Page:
Does my natural hair offend you? Is it not neat enough, bouncy enough, straight enough?
Three weeks to the day of my natural hair reveal on air as a local news anchor, and the first “I hate it” message came into the newsroom. That, my friends, is a pretty big deal in television. I received an email during the first week saying my afro belonged in the 60s but I thought that was funny. This one did not provide comic relief. The sender thought we should know exactly how he felt about my natural hair on his television.
“Who destroyed her hair and who let her go live on the air with that image! I’ve been quietly watching the news for 50 years, you guys have ruined her image. That’s the worst hair catastrophe I’ve ever seen. She is a capable reporter, I like her, but my God.”
Eddy B. has a right to his opinion, and I’ve braced myself already for moments like this, even before the decision to go natural. I won’t bore you with the list of “offenses” I apparently bring just by being on television. I’ll spare you the sob story of hateful emails just for existing some days. That’s because I’m not alone and I chose to have a job in the public spotlight. You will hear unwanted feedback on everything from your race, to your name, your lipstick choice or clothing, the way you pronounce a word, over enunciating, not articulating enough, you name it. What we learn early on in this business is to have tough skin. I won’t say we become immune to hatred or negative comments, we are just prepared.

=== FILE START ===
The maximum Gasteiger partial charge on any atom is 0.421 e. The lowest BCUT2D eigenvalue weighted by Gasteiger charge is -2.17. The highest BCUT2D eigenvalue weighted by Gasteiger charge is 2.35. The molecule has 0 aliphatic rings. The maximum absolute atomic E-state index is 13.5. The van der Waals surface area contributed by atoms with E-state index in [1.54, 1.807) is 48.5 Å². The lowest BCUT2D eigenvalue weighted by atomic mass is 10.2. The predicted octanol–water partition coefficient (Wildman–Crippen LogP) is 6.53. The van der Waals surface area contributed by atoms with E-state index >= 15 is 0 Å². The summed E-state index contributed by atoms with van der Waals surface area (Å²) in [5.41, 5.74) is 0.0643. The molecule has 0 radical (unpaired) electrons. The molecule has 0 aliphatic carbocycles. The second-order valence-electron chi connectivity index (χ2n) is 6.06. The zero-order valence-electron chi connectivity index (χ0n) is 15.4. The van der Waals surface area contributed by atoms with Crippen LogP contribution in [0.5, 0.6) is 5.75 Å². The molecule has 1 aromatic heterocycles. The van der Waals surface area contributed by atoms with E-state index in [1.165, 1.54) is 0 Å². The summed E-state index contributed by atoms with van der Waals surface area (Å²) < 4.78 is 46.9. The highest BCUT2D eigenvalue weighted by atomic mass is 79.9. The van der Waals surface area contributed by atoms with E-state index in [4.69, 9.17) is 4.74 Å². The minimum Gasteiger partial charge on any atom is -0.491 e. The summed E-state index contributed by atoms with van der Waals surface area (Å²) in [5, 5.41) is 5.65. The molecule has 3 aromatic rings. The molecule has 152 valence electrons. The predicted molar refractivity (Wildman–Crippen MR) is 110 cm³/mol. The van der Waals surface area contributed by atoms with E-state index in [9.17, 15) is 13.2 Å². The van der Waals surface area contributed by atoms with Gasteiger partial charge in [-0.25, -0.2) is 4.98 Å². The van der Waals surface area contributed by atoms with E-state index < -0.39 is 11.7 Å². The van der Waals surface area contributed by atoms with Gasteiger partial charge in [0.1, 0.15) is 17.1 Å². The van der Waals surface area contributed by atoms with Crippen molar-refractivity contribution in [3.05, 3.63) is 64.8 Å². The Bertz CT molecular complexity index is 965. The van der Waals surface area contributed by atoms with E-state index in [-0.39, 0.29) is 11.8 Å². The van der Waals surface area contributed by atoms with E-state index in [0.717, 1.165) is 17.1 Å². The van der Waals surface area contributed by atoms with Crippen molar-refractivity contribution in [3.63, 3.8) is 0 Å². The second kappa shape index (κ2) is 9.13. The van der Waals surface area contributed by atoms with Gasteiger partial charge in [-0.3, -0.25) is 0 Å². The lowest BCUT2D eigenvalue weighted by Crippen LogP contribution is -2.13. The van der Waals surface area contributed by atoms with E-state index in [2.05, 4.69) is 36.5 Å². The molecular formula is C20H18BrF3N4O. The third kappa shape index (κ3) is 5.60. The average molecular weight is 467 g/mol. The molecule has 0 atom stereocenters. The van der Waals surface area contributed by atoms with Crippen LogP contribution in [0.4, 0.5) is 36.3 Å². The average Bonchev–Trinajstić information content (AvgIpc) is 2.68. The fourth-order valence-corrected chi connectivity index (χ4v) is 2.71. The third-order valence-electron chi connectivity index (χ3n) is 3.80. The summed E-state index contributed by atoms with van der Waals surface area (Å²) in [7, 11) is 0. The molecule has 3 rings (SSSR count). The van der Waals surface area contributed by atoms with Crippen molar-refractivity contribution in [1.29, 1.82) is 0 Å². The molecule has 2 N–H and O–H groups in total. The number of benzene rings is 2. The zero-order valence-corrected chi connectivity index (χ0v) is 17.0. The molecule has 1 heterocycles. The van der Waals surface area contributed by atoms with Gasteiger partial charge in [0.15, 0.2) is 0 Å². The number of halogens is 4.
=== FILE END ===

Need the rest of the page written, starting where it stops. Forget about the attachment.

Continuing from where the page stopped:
Eddy’s email was mild. Hey, he even gave me a compliment. “She is a capable reporter,” he wrote. Capable. I’m glad he sees my potential after more than a decade as a reporter/news anchor, 8 of those years on his television. To be honest, that’s the line that stuck with me. He’s always seen me as “capable.” Does my new look somehow make me less “capable” or credible?
Why is natural hair so offensive?
I wrote a short email to Eddy, thanking him for his comments and for watching. I also sent him the link to my story on why I ditched the hair weaves and gave my natural hair a chance to breathe:
Blog: Laila Muhammad embraces her natural beauty
I ended by wishing Eddy a blessed day.
I know I did not have to justify wearing my natural hair or even explain myself. I just thought I’d educate him a little bit.
Sometimes you have to take the bad with the good. I choose to focus my energy on the good.